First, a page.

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Artistic Mystery and the Great Surge of Creative Dance


Claudia Kusznirczuk

Dance has been contemplated and painted by a number of artists over time and each has its own distinct style whether realistic, imaginary or simply naive.  However, it is not only important to learn and be inspired by previous works of art, but also contemporary artists and works depicting unique forms.  One contemporary artist that captures my attention and enlightens my vision of form and motion is Lynette Yiadom-Boakye.   She presents a unique view and personality in her works that provide enhancements to my work in the ‘Dance in Nature’ theme.   In a similar way, there will be a review and comparison to another notable contemporary artist, Chris Ofili.   

By way of background, Ofili and LYB set forth a new acceptance and path in art for ethnics and women.  Most prominently, in 2016, Ofili and LYB were selected by the BBC as one of top 10 British artists ‘Black and British’ to proclaim and celebrate the countries forgotten black art history and their contributions.1  Looking back into art’s nepotic past to see the misconceptions and whitewashing of artistic myths.  Contrary to liberal notions, history emphatically shows that art was not a free flow of creativity, boundless freedom and flush with non-discriminatory attitudes, but was basically dominated by white males and secondary society art and artists were viewed as inferior.  Yes, ‘Whoever Heard of a Black Artist?’2  documented in a recent UAL research for BBC program3 airing to add further evidence to the struggles in the art world of not only acceptance of one’s art, but of one’s being within art.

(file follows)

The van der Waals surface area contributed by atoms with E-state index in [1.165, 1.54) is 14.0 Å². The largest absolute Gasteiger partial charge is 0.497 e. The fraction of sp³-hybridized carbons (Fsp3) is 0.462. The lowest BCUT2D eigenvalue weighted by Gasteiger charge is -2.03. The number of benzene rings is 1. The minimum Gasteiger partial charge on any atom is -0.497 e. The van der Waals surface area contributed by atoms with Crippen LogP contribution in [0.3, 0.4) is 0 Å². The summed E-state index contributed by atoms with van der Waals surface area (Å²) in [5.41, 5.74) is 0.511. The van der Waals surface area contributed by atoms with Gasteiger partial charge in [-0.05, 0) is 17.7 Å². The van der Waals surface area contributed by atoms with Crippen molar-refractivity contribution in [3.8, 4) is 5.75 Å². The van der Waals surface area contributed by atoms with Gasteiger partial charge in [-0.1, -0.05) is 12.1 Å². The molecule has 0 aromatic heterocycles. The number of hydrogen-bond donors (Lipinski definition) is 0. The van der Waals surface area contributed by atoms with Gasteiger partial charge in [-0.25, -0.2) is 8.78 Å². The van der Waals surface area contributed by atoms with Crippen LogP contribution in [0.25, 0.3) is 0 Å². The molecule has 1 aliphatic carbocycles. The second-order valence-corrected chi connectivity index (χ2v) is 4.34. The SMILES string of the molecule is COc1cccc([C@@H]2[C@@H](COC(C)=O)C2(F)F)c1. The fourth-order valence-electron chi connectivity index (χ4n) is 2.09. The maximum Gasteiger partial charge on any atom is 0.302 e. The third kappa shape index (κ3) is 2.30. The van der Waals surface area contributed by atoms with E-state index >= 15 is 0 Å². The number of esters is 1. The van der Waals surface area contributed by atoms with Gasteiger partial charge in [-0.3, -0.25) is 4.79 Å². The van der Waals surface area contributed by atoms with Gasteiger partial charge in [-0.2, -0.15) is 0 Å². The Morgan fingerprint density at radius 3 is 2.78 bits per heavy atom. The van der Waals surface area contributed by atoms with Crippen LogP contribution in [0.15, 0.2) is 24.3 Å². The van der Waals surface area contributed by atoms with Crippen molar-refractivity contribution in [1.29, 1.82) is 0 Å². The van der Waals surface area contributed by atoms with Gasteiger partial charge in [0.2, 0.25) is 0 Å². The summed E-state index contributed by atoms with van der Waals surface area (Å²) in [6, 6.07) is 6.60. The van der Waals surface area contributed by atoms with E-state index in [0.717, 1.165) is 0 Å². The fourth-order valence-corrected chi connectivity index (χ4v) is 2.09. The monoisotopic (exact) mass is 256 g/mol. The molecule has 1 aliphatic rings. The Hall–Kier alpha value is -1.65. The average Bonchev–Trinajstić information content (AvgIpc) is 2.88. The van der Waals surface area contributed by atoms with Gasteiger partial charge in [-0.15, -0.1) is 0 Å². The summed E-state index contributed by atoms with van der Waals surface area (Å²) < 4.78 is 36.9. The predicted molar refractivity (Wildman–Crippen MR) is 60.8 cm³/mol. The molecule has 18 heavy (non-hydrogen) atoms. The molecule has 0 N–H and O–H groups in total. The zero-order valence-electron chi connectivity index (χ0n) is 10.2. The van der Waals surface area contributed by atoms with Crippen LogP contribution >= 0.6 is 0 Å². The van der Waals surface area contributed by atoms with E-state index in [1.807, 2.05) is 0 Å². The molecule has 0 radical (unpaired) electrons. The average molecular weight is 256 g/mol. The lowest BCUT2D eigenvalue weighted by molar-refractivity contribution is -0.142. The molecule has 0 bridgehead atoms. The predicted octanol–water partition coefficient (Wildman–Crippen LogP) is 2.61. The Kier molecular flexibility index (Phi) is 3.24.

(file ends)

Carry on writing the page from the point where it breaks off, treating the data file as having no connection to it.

The premise of this document is not to discuss the struggles and final acceptance of a class of society in art although these needed to be mentioned in the context of things, but these artists were selected to draw comparisons and similarities of their works to my artistic endeavours and style.